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  • 2015-2019  (233)
  • 1930-1934  (52)
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  • 1
    Publication Date: 2018-03-06
    Description: Peptide receptor radionuclide therapy (PRRT) may induce long-term toxicity to the bone marrow (BM). The aim of this study was to analyze persistent hematologic dysfunction (PHD) after PRRT with 177 Lu-DOTATATE in patients with gastroenteropancreatic neuroendocrine tumors (GEP NETs). Methods: The incidence and course of PHD were analyzed in 274 GEP NET patients from a group of 367 patients with somatostatin receptor–positive tumors. PHD was defined as diagnosis of myelodysplastic syndrome (MDS), acute myeloid leukemia (AML), myeloproliferative neoplasm (MPN), MDS/MPN, or otherwise unexplained cytopenia (for 〉6 mo). Using data from The Netherlands Cancer Registry, the expected number of hematopoietic neoplasms (MDS, AML, MPN, and MDS/MPN) was calculated and adjusted for sex, age, and follow-up period. The following risk factors were assessed: sex, age over 70 y, bone metastasis, prior chemotherapy, prior external-beam radiotherapy, uptake on the [ 111 In-DTPA 0 ]octreotide scan, tumor load, grade 3–4 hematologic toxicity during treatment, estimated absorbed BM dose, elevated plasma chromogranin A level, baseline blood counts, and renal function. Results: Eleven (4%) of the 274 patients had PHD after treatment with 177 Lu-DOTATATE: 8 patients (2.9%) developed a hematopoietic neoplasm (4 MDS, 1 AML, 1 MPN, and 2 MDS/MPN) and 3 patients (1.1%) developed BM failure characterized by cytopenia and BM aplasia. The median latency period at diagnosis (or first suspicion of a PHD) was 41 mo (range, 15–84 mo). The expected number of hematopoietic neoplasms based on The Netherlands Cancer Registry data was 3.0, resulting in a relative risk of 2.7 (95% confidence interval, 0.7–10.0). No risk factors for PHD could be identified for the GEP NET patients, not even bone metastasis or estimated BM dose. Seven patients with PHD developed anemia in combination with a rise in mean corpuscular volume. Conclusion: The prevalence of PHD after PRRT with 177 Lu-DOTATATE was 4% in our patient population. The median time at which PHD developed was 41 mo after the first PRRT cycle. The relative risk for developing a hematopoietic neoplasm was 2.7. No risk factors were found for the development of PHD in GEP NET patients.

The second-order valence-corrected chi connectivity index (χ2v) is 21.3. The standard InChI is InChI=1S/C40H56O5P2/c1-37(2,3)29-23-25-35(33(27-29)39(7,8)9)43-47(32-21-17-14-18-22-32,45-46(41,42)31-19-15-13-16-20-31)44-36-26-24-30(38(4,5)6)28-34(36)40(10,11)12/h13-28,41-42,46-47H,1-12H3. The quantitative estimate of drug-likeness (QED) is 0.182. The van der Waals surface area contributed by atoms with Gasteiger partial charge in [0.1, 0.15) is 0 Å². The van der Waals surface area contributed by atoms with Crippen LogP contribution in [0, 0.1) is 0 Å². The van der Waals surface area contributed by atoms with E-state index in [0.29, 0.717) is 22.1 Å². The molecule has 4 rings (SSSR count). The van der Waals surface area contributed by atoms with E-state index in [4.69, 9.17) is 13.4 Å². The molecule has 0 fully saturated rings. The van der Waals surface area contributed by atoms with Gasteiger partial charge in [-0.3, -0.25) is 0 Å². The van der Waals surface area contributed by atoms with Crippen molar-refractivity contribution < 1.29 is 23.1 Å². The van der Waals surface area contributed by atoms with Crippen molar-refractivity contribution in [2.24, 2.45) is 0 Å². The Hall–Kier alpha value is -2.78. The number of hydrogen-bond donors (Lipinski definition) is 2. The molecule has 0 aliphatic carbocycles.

Print ISSN: 0022-3123
    Topics: Medicine
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  • 2
    Publication Date: 2018-11-15
    Description: Oral administration of therapeutic peptides is hindered by poor absorption across the gastrointestinal barrier and extensive degradation by proteolytic enzymes. Here, we investigated the absorption of orally delivered semaglutide, a glucagon-like peptide-1 analog, coformulated with the absorption enhancer sodium N -[8-(2-hydroxybenzoyl) aminocaprylate] (SNAC) in a tablet. In contrast to intestinal absorption usually seen with small molecules, clinical and preclinical dog studies revealed that absorption of semaglutide takes place in the stomach, is confined to an area in close proximity to the tablet surface, and requires coformulation with SNAC. SNAC protects against enzymatic degradation via local buffering actions and only transiently enhances absorption. The mechanism of absorption is shown to be compound specific, transcellular, and without any evidence of effect on tight junctions. These data have implications for understanding how highly efficacious and specific therapeutic peptides could be transformed from injectable to tablet-based oral therapies.